Republican Gov. Chris Sununu announced Tuesday he will nominate Manchester attorney Gordon MacDonald as the state’s next attorney general.
MacDonald is a partner at Nixon Peabody, where he is a member of the commercial litigation group and represented clients opposing the state. In 2014, he helped New Hampshire hospitals negotiate a settlement agreement with the state over Medicaid reimbursements.
MacDonald also represented Purdue Pharma, the manufacturer of the painkiller OxyContin, in a legal battle against the office he’s preparing to lead. The attorney general’s office opened an investigation in 2015 into Purdue and other drugmakers suspected of deceptively marketing opioids. Over-prescribing of painkillers is seen as a key cause of New Hampshire’s present heroin and fentanyl crisis. MacDonald was listed as one of Purdue’s attorneys in court filings as recently as September.
The investigation is on hold as the state Supreme Court weighs whether the state can hire outside counsel for additional help. A spokeswoman for the court said MacDonald is listed as an “active attorney” for Purdue but his name is not on any briefs.
MacDonald declined to answer questions about whether he still represents Purdue. He referred inquiries about his current practice to the governor’s office.
Sununu spokesman Dave Abrams said the governor has worked closely with MacDonald to identify instances in which the Department of Justice’s recusal policy may apply.
“Gordon has every intention of upholding the integrity of the attorney general’s office by recusing himself when necessary,” Abrams said.
In a statement released by Sununu’s office, MacDonald said he is “humbled” by the nomination, which requires approval from the Executive Council.
“As the state’s chief law enforcement and legal officer, the responsibilities of this office are great. I am honored to have my name put forward and by the potential to serve our wonderful state,” he said.
MacDonald is a graduate of Dartmouth College and Cornell Law School. He is chairman of the New Hampshire Board of Bar Examiners. Beyond the law, MacDonald has been a presence in New Hampshire Republican politics for decades. He was chief of staff for former U.S. senator Gordon Humphrey, and last summer he went to the Republican National Convention in Cleveland as a delegate for Marco Rubio.
MacDonald is also active in volunteer legal aid programs, and colleagues and fellow attorneys describe him as a thoughtful and meticulous lawyer.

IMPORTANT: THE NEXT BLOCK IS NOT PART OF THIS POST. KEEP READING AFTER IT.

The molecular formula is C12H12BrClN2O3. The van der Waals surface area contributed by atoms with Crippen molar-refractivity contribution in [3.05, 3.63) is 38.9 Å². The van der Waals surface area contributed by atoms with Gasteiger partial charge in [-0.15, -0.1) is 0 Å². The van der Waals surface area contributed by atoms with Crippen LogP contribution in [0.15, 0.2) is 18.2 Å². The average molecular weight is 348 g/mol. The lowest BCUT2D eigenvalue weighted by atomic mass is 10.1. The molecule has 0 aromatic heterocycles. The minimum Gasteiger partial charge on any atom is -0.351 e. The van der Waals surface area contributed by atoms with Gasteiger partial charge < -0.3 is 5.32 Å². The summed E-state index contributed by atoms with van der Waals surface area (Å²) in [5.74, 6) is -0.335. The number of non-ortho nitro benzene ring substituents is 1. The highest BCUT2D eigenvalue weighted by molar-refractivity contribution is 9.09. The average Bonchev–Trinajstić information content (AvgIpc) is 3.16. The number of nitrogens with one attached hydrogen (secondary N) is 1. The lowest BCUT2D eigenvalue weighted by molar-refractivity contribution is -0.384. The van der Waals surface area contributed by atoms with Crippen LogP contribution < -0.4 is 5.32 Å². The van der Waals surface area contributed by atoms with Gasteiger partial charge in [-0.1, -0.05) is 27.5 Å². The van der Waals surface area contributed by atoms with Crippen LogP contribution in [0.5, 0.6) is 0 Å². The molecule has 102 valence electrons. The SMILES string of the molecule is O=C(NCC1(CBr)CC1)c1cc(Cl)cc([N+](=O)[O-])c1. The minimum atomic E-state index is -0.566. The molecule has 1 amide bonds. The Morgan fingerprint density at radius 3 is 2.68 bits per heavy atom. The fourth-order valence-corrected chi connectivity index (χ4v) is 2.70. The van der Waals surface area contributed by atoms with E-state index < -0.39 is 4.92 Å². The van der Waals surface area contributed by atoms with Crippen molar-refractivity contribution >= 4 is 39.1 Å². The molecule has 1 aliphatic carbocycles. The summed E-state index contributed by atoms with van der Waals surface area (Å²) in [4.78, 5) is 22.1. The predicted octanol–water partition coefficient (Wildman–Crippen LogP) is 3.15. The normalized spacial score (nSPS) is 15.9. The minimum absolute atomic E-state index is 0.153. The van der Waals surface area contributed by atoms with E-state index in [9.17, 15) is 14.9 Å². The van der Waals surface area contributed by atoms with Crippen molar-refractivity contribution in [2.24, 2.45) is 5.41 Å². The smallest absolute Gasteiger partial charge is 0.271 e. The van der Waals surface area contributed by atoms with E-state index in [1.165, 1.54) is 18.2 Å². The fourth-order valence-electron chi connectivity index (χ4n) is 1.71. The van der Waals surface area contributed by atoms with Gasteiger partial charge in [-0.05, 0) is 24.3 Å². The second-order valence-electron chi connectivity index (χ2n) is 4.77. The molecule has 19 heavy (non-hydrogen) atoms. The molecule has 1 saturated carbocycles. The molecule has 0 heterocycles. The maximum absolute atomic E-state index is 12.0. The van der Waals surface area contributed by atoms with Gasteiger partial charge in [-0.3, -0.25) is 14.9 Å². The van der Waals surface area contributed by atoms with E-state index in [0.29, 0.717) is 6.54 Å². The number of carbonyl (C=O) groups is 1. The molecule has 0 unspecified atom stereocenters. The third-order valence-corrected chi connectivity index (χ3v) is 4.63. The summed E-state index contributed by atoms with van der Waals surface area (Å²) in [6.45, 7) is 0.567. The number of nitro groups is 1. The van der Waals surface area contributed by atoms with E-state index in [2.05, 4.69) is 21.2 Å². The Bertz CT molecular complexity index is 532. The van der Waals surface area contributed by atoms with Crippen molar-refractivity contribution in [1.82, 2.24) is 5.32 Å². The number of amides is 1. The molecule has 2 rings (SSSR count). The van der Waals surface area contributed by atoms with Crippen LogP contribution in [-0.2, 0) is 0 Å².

“Throughout his distinguished legal career, Gordon has demonstrated exceptional legal talent with the highest levels of respect for the rule of law,” Sununu said in a statement. “Gordon is widely respected across New Hampshire’s legal community and has earned a sterling reputation for his legal talents and commitment to public service.”
Sununu will formally submit MacDonald’s nomination at Wednesday’s council meeting and the Republican-led council is expected to vote on the appointment April 5. If confirmed, MacDonald would succeed Joseph Foster, who is retiring at the end of March after four years leading the state’s Department of Justice.
Executive Councilor Andru Volinsky said he expects to ask MacDonald what steps he would take to make sure he is screened from working on matters he dealt with as a private attorney.
“I don’t want to downplay it, but it’s not an insurmountable problem,” said Volinsky, a Concord Democrat and a practicing attorney. “I know Mr. MacDonald to be a very ethical lawyer; I am not concerned about his ethics.”
Beyond his professional practice, MacDonald is active in New Hampshire’s legal community. For three years, he chaired the Campaign for Legal Services’ fundraising efforts to support legal assistance for low-income people, and he is a volunteer attorney for a domestic violence assistance program.
“For someone who has incredible demands on his time on a daily basis, he’s always made it a priority to make sure that the legal system meets the needs of the most vulnerable people in our society,” said Sarah Palermo, campaign director for the Campaign for Legal Services.
The term for state attorney general is four years.